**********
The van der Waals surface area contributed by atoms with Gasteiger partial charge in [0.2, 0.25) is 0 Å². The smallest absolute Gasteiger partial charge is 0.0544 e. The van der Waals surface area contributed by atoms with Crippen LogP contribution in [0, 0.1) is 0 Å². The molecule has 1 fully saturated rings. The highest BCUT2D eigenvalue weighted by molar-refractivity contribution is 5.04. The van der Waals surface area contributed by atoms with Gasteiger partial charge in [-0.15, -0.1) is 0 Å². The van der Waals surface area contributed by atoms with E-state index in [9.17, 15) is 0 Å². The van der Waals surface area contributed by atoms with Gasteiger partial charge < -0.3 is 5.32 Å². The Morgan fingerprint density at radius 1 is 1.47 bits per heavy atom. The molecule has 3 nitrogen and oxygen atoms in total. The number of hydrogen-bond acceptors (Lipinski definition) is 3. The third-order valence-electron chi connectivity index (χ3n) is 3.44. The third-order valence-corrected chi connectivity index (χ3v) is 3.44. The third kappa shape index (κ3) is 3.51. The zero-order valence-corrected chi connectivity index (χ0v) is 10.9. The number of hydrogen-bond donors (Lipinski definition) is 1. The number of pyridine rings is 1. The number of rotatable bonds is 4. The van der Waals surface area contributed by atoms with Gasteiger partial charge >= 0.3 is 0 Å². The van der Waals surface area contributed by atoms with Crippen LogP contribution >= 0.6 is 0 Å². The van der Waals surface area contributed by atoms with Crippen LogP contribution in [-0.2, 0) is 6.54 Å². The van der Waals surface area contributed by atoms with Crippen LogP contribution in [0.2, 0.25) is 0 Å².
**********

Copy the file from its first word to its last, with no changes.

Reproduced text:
The van der Waals surface area contributed by atoms with Gasteiger partial charge in [0.2, 0.25) is 0 Å². The smallest absolute Gasteiger partial charge is 0.0544 e. The van der Waals surface area contributed by atoms with Crippen LogP contribution in [0, 0.1) is 0 Å². The molecule has 1 fully saturated rings. The highest BCUT2D eigenvalue weighted by molar-refractivity contribution is 5.04. The van der Waals surface area contributed by atoms with Gasteiger partial charge in [-0.15, -0.1) is 0 Å². The van der Waals surface area contributed by atoms with E-state index in [9.17, 15) is 0 Å². The van der Waals surface area contributed by atoms with Gasteiger partial charge < -0.3 is 5.32 Å². The Morgan fingerprint density at radius 1 is 1.47 bits per heavy atom. The molecule has 3 nitrogen and oxygen atoms in total. The number of hydrogen-bond acceptors (Lipinski definition) is 3. The third-order valence-electron chi connectivity index (χ3n) is 3.44. The third-order valence-corrected chi connectivity index (χ3v) is 3.44. The third kappa shape index (κ3) is 3.51. The zero-order valence-corrected chi connectivity index (χ0v) is 10.9. The number of hydrogen-bond donors (Lipinski definition) is 1. The number of pyridine rings is 1. The number of rotatable bonds is 4. The van der Waals surface area contributed by atoms with Gasteiger partial charge >= 0.3 is 0 Å². The van der Waals surface area contributed by atoms with Crippen LogP contribution >= 0.6 is 0 Å². The van der Waals surface area contributed by atoms with Crippen LogP contribution in [-0.2, 0) is 6.54 Å². The van der Waals surface area contributed by atoms with Crippen LogP contribution in [0.2, 0.25) is 0 Å².